Grassroots initiatives grow simple ideas into big impact by inspiring action among your staff, clients and community.
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Last year, when SALON TODAY posted a query on facebook.com/salontoday inviting readers to make suggestions on what editorial they’d like to see in our pages this year, one reader challenged us to write about how to develop a grassroots campaign for the salon.
In politics, a grassroots campaign refers to a movement that starts at the bottom of the political pyramid—with the people—as opposed to the top of the pyramid which is the establishment. Basically, “the grassroots” refers to an attitude of freedom, of creativity, or unrestrained enthusiasm, of people willing to band together for a common purpose.
It took our editorial team a few months to wrap our brains around how the grassroots concept relates to salon business. We decided it could relate to a number of initiatives—think marketing, philanthropic efforts or retention/referral programs—in which the salon rallies the staff, clients, like-minded businesses and their community to transform a simple idea into a campaign that generates big results. Better yet, going grassroots typically means implementing innovative and low-cost ideas that fit well with your economy-conscious budget.
Of course, the very best way to illustrate how you can launch your own grassroots initiative is to focus on how some salons, professional beauty companies and marketing experts are successfully doing this right now:
PLANT THE SEED
| The card designed to drive potential clients to Habitude’s website.
In Ballard Merchant Association banner promoting Habitude’s neighborhood and website.
Want to start a grassroots effort, but don’t know how to begin? Start small—that’s the basis of any grassroots campaign. Focus first on your client base and staff, and brainstorm fun ideas to keep them inspired and engaged. Inez Gray, founder and owner of Habitude Salon and Spa, Seattle, Washington, gives special discounts to her salon’s biggest evangelistic clients—exotic dancers. “They are very connected with one another and spend a ton of money on color, extensions, wig styling,” she says. Real estate agents are also valuable: “They are seen by a lot of people, and someone moving in might ask them about a good place to get a hair cut. We give them postcards offering service discounts that they can hand out to anyone moving in.” Other clients who may be in a prime position to talk up your salon include personal trainers or yoga instructors.
Habitude also reached out to local tech firms with easy, low-cost marketing. To encourage their employees to book appointments during the slow lunch hour, they printed simple bookmarks that read: “15 minutes to eat, 45 minutes to relax. Lunch and pampering in an hour” and hung them in corporate cafeterias.
The copy explains they can come in with their bag lunch, get a complimentary soda with their hair cut, and be back at work within the hour. It includes the salon phone number and website, and invites the computer-savvy crowd to book online. “It feels cooler than a flyer and it fits in a pocket,” says Gray. “I don’t believe taking a ton of service menus and distributing them around town is that successful—and it’s super expensive.” A small card that drives people to your website is more convenient, and can be handed out anywhere, like coffee shops, banks and universities.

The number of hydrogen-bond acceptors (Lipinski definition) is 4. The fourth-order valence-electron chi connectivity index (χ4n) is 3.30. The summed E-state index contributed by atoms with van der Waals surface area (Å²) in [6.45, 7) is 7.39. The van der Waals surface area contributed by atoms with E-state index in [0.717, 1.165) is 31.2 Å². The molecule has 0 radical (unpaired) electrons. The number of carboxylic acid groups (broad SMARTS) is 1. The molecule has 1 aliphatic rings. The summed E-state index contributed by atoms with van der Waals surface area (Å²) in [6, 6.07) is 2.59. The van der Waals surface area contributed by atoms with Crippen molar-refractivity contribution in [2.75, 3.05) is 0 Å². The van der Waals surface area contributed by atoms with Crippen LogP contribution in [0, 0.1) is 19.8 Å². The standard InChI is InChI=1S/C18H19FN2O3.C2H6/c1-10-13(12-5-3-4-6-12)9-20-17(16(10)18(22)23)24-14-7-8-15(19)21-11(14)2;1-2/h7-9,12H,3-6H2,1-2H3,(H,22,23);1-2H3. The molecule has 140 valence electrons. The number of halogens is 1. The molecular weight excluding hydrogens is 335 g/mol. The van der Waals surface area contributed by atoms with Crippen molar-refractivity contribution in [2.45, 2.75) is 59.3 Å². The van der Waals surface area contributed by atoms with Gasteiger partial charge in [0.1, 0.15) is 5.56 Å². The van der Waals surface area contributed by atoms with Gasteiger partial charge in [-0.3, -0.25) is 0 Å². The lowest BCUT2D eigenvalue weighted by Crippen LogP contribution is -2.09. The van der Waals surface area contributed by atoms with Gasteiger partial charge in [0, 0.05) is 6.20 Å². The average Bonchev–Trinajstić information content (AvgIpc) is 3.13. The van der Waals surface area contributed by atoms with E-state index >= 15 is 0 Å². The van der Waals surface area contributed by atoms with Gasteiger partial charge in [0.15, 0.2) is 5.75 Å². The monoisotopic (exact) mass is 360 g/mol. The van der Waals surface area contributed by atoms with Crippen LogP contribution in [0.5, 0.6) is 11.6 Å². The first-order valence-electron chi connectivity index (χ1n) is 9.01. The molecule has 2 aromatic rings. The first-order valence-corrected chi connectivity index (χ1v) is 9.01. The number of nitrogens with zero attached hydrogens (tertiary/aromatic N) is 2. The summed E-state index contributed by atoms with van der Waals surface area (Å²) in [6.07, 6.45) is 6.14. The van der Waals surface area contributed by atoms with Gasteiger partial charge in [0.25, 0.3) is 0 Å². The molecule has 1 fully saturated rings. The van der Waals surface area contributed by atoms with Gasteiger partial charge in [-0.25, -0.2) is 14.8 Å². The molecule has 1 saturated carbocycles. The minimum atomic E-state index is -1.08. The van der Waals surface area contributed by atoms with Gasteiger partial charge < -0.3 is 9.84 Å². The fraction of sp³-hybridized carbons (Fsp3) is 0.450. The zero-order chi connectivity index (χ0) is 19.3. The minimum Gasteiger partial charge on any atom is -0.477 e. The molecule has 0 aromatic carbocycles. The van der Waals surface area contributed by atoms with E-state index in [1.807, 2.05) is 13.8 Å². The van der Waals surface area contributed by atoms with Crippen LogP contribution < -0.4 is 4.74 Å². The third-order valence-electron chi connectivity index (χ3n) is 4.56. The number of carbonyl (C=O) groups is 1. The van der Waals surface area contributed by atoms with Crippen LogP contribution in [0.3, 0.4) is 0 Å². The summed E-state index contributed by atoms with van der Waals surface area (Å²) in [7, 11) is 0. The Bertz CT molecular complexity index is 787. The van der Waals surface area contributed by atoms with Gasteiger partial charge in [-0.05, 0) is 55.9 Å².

Gray encourages her staff to continuously brainstorm grassroots marketing strategies whenever there is downtime. One slow afternoon, the staff stamped $10 off coupons and hung them from a tree in front of the shop. “It may get a client to walk in, but if not, the staff’s day is filled and they can feel good about it,” she says. And in the end, “it increases team morale and gives them a giggle. It’s those things that make our day.”
The community aspect is a strong component of a grassroots campaign. As founder and president of In Ballard Merchants Association, Gray has helped bring together local businesses and pool money for co-op advertising. In turn, her neighboring business owners reward her work by supporting her salon in small ways.
“You can’t measure it, but you can feel it there,” says Gray. When her salon team participates in local festivals, they spread their fun sensibility. Their “spin to win” wheel awards eventgoers prizes like free giveaway product from manufacturers, and coupons for $20 off a spa treatment or hair cut. To boost interest, the salon also features a smaller wheel with kid-focused prizes, which draws families. While they’re there, staff encourages the moms to give the big salon wheel a spin.
Other community-based ideas Gray has brainstormed: art walks through local businesses and creating “a shopping passport” with neighboring stores that provide customer incentives. To take the idea a step further, consultant Nikki Brown of IM Marketing Group suggests businesses cross-promote each other through trading ads on their marketing materials or swapping gift cards for team or client rewards.
The dollar effectiveness of a grassroots effort may be harder to gauge than with traditional marketing, says Gray, but you will notice an impact. “Mostly we gauge the effectiveness by the spirit, the energy, the vibe—do they walk away with a smile?” And if you give your efforts time to germinate, you’ll be primed for future growth, she adds. “Someone may not come in today, but you plant the seed for the future when they may need to make a change.”
FEED THE SOIL
| To hear more of Sally Hogshead’s message, see her speak live at the International SalonSpa Business Network 2011 Conference in Amelia Island, Florida, May 15–17. For the agenda and registration, visit salonspanetwork.org.